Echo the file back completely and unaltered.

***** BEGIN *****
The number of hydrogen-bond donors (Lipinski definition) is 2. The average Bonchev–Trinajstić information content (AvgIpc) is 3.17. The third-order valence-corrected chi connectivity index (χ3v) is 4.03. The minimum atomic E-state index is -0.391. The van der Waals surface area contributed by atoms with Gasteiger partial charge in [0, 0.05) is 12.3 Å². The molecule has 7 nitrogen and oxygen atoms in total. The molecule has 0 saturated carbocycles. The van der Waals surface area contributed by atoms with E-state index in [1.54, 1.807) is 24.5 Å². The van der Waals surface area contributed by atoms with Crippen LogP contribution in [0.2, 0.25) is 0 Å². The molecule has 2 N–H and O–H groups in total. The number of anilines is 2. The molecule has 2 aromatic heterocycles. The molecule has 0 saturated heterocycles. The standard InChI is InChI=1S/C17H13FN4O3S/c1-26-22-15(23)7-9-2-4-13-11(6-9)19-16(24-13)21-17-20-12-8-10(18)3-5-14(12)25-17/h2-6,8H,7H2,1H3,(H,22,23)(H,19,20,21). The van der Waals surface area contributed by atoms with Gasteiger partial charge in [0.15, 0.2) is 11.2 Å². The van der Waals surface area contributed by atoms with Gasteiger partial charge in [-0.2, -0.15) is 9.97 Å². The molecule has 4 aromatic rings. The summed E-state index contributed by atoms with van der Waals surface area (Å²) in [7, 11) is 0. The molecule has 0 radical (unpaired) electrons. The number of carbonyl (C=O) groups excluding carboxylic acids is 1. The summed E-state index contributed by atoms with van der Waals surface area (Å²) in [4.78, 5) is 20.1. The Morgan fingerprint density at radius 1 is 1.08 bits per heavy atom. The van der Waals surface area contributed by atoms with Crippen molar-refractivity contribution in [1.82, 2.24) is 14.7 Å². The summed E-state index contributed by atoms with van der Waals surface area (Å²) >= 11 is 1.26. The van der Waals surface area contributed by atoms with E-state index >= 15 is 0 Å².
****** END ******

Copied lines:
The number of hydrogen-bond donors (Lipinski definition) is 2. The average Bonchev–Trinajstić information content (AvgIpc) is 3.17. The third-order valence-corrected chi connectivity index (χ3v) is 4.03. The minimum atomic E-state index is -0.391. The van der Waals surface area contributed by atoms with Gasteiger partial charge in [0, 0.05) is 12.3 Å². The molecule has 7 nitrogen and oxygen atoms in total. The molecule has 0 saturated carbocycles. The van der Waals surface area contributed by atoms with E-state index in [1.54, 1.807) is 24.5 Å². The van der Waals surface area contributed by atoms with Crippen LogP contribution in [0.2, 0.25) is 0 Å². The molecule has 2 N–H and O–H groups in total. The number of anilines is 2. The molecule has 2 aromatic heterocycles. The molecule has 0 saturated heterocycles. The standard InChI is InChI=1S/C17H13FN4O3S/c1-26-22-15(23)7-9-2-4-13-11(6-9)19-16(24-13)21-17-20-12-8-10(18)3-5-14(12)25-17/h2-6,8H,7H2,1H3,(H,22,23)(H,19,20,21). The van der Waals surface area contributed by atoms with Gasteiger partial charge in [0.15, 0.2) is 11.2 Å². The van der Waals surface area contributed by atoms with Gasteiger partial charge in [-0.2, -0.15) is 9.97 Å². The molecule has 4 aromatic rings. The summed E-state index contributed by atoms with van der Waals surface area (Å²) in [7, 11) is 0. The molecule has 0 radical (unpaired) electrons. The number of carbonyl (C=O) groups excluding carboxylic acids is 1. The summed E-state index contributed by atoms with van der Waals surface area (Å²) in [4.78, 5) is 20.1. The Morgan fingerprint density at radius 1 is 1.08 bits per heavy atom. The van der Waals surface area contributed by atoms with Crippen molar-refractivity contribution in [1.82, 2.24) is 14.7 Å². The summed E-state index contributed by atoms with van der Waals surface area (Å²) >= 11 is 1.26. The van der Waals surface area contributed by atoms with E-state index >= 15 is 0 Å².